A 73-year-old female presented with a tumor in the frontal region, which had been noticed for the last 3 months (Figure 1, Figure 2). The patient observed a papule similar to a mosquito bite that grew to become tumoral. Incisional biopsy was performed and the lesion partially regressed over the next 30 days, although not treated (Figure 3). Histopathology revealed pseudocarcinomatous hyperplasia and occasional multinucleated giant cells. Growth of Sporothrix schenckii was depicted in tissue culture. Because of the patient's diabetes and renal failure, terbinafine therapy was chosen over itraconazole, which has known drug interactions with antidiabetic agents. Complete response was achieved with 125 mg PO daily (renal dose adjustment) for 2 months.
Sporotrichosis is a subcutaneous or systemic infection caused by the dimorphic fungus S. schenckii. Starting as an outbreak in 1998, several cat-transmitted cases have been regularly reported in Rio de Janeiro, Brazil.1 Presentation varies according to virulence of the strain and host immune status. Main forms are lymphocutaneous and fixed cutaneous, with the latter occasionally resembling rosacea, pyoderma gangrenosum, and keratoacanthomas.2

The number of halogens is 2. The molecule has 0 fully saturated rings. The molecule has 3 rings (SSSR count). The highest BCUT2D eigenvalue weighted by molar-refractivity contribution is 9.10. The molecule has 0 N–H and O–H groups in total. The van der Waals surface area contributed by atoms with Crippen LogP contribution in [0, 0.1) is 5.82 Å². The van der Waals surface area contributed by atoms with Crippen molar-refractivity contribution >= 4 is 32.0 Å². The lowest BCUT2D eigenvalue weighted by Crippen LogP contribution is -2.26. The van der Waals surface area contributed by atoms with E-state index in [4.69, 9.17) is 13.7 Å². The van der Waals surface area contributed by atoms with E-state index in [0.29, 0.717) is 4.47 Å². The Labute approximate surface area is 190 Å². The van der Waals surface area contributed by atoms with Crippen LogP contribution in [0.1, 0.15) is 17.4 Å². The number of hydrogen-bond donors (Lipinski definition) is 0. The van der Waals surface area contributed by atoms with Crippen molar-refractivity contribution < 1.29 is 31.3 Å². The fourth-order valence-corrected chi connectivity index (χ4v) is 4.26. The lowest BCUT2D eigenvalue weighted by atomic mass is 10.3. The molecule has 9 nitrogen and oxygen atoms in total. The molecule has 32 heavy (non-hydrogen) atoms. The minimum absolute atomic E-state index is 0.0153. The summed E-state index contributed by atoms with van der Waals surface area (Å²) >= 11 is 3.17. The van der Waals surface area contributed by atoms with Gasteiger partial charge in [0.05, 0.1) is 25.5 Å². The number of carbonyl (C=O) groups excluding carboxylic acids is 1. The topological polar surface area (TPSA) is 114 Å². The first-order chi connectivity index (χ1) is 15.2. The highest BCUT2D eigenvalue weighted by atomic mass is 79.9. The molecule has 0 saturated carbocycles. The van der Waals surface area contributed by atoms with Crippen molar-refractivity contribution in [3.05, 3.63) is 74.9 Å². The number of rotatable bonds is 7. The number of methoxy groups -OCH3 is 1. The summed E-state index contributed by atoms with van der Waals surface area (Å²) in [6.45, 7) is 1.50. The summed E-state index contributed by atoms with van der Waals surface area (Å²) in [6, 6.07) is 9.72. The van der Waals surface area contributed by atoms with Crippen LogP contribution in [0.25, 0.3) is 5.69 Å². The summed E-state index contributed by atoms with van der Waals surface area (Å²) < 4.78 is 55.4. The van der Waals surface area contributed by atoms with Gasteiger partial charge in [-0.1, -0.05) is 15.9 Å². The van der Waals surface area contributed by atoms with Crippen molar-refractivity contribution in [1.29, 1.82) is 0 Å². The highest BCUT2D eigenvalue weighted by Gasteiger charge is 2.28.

Despite the striking resemblance of the clinical behavior with keratoacanthoma, histopathology and culture confirmed sporotrichosis in this case.
Mahajan VK, Sharma NL, Shanker V, Gupta P, Mardi K, 2010. Cutaneous sporotrichosis: unusual clinical presentations. Indian J Dermatol Venereol Leprol 76: 276– 280.